By Lauren Grimaldi
It’s not often that working class families are portrayed on television with great accuracy. American television is indeed over saturated with an upper middle class ideal of life for people to aspire to.
But ABC’s “The Middle” doesn’t sugarcoat anything, nor does it bend reality to make for a good storyline.
For the past nine seasons, the show has given its audience a glimpse at the life of an average Midwestern family struggling to make ends meet. The Hecks are a simple four person family from Indiana that have come to be one of the most likable families on television over the past few years. They are thankful for what they have, which may not seem like much to some.
Their financial struggles are openly portrayed in the show as they attempt to make ends meet. While doing so, their difficulties remain entertaining and funny to viewers without trying too hard to get a laugh. They look like the average American family because that’s exactly what they are. Instead of sticking to tired sitcom family cliches, “The Middle” has given its viewers one of the most relatable families on television.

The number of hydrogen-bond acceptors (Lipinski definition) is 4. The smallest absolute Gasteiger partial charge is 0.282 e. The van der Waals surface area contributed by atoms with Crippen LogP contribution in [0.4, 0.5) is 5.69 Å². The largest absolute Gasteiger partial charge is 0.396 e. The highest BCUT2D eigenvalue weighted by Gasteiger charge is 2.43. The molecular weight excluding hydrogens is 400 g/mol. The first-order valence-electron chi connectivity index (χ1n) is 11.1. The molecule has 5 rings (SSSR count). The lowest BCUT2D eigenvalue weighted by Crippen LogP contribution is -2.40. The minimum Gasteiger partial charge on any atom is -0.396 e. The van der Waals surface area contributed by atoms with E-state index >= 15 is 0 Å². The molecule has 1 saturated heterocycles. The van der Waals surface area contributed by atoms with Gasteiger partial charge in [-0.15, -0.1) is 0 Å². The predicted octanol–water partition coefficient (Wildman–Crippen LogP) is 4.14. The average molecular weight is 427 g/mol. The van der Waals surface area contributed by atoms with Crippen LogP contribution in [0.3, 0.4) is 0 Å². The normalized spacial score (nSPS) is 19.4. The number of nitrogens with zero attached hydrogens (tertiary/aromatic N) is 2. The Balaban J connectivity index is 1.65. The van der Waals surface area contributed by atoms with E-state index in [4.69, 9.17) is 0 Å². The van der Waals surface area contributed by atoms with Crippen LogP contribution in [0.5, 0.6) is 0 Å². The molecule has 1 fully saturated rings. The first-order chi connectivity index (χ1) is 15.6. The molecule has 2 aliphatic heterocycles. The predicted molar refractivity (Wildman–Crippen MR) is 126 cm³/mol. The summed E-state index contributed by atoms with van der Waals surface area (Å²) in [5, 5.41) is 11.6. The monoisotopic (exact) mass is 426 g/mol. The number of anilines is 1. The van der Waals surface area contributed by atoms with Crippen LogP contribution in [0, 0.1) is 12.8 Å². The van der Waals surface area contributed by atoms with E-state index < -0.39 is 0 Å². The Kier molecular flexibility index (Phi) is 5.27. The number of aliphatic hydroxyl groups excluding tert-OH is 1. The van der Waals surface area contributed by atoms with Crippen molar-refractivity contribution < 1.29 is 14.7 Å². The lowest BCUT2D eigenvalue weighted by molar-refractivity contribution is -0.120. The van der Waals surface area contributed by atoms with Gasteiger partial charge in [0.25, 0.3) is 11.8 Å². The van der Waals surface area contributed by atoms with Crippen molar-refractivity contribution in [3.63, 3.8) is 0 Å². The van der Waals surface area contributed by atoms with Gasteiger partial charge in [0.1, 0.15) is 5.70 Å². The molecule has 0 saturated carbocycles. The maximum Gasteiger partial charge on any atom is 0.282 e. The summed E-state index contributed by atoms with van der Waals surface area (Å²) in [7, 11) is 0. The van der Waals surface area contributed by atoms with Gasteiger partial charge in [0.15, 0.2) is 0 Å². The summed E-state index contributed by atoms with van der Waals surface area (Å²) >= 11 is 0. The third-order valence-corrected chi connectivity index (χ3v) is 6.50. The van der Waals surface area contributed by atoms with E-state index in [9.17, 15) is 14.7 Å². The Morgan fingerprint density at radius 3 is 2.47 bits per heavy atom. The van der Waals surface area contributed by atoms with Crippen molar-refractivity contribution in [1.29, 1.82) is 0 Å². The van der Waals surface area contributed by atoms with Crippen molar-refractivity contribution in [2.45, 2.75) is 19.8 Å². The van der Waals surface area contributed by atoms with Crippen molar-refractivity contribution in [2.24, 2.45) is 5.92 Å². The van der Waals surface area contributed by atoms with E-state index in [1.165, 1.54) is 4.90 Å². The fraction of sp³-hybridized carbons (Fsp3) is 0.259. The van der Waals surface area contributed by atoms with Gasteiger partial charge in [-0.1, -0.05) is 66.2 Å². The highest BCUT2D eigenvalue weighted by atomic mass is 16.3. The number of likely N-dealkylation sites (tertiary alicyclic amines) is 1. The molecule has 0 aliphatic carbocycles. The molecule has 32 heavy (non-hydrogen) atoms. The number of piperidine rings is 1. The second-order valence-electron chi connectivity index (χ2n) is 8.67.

The subtle comedy of “The Middle” gives viewers a good storyline and endears its characters into their hearts. As the show reaches its finale, it must be said that The Hecks are one of television’s most underrated families.
However, in all of its nine seasons, “The Middle” has not once gotten political or controversial. There is something to be said for that. It seems almost implausible that a working class family like The Hecks would have nothing to say about politics or elections.
Perhaps the writers are playing it safe so as not to anger viewers, but the danger of this moment in American history is one that cannot be ignored. Of course, this is merely a television show. But its otherwise accurate portrayal of an average American family is damaged by ignoring the real struggles that the working class faces in the current world.
“The Middle” will always bring viewers a good laugh with its commentary on the everyday minutiae of life, but it could also have been much better had writers decided to take a risk and comment on the political realities that harm real families like The Hecks.
Four out of five Torches